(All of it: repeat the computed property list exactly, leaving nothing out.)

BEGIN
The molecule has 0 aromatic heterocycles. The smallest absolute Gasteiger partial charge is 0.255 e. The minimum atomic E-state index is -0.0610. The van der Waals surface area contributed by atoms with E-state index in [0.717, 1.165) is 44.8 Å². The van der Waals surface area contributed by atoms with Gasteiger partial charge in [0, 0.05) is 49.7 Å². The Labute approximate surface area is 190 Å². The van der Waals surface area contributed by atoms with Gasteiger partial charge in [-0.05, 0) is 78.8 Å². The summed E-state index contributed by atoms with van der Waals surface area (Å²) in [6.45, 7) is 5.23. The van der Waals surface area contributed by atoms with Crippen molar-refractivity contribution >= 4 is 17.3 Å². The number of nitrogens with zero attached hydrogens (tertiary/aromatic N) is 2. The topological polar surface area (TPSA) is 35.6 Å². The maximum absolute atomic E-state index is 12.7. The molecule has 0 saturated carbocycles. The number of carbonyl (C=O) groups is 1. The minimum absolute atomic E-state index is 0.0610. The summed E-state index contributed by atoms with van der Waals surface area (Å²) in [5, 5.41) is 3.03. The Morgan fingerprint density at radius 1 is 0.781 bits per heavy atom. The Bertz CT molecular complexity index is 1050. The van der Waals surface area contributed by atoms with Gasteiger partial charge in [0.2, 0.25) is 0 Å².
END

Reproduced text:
The molecule has 0 aromatic heterocycles. The smallest absolute Gasteiger partial charge is 0.255 e. The minimum atomic E-state index is -0.0610. The van der Waals surface area contributed by atoms with E-state index in [0.717, 1.165) is 44.8 Å². The van der Waals surface area contributed by atoms with Gasteiger partial charge in [0, 0.05) is 49.7 Å². The Labute approximate surface area is 190 Å². The van der Waals surface area contributed by atoms with Gasteiger partial charge in [-0.05, 0) is 78.8 Å². The summed E-state index contributed by atoms with van der Waals surface area (Å²) in [6.45, 7) is 5.23. The van der Waals surface area contributed by atoms with Crippen molar-refractivity contribution >= 4 is 17.3 Å². The number of nitrogens with zero attached hydrogens (tertiary/aromatic N) is 2. The topological polar surface area (TPSA) is 35.6 Å². The maximum absolute atomic E-state index is 12.7. The molecule has 0 saturated carbocycles. The number of carbonyl (C=O) groups is 1. The minimum absolute atomic E-state index is 0.0610. The summed E-state index contributed by atoms with van der Waals surface area (Å²) in [5, 5.41) is 3.03. The Morgan fingerprint density at radius 1 is 0.781 bits per heavy atom. The Bertz CT molecular complexity index is 1050. The van der Waals surface area contributed by atoms with Gasteiger partial charge in [0.2, 0.25) is 0 Å².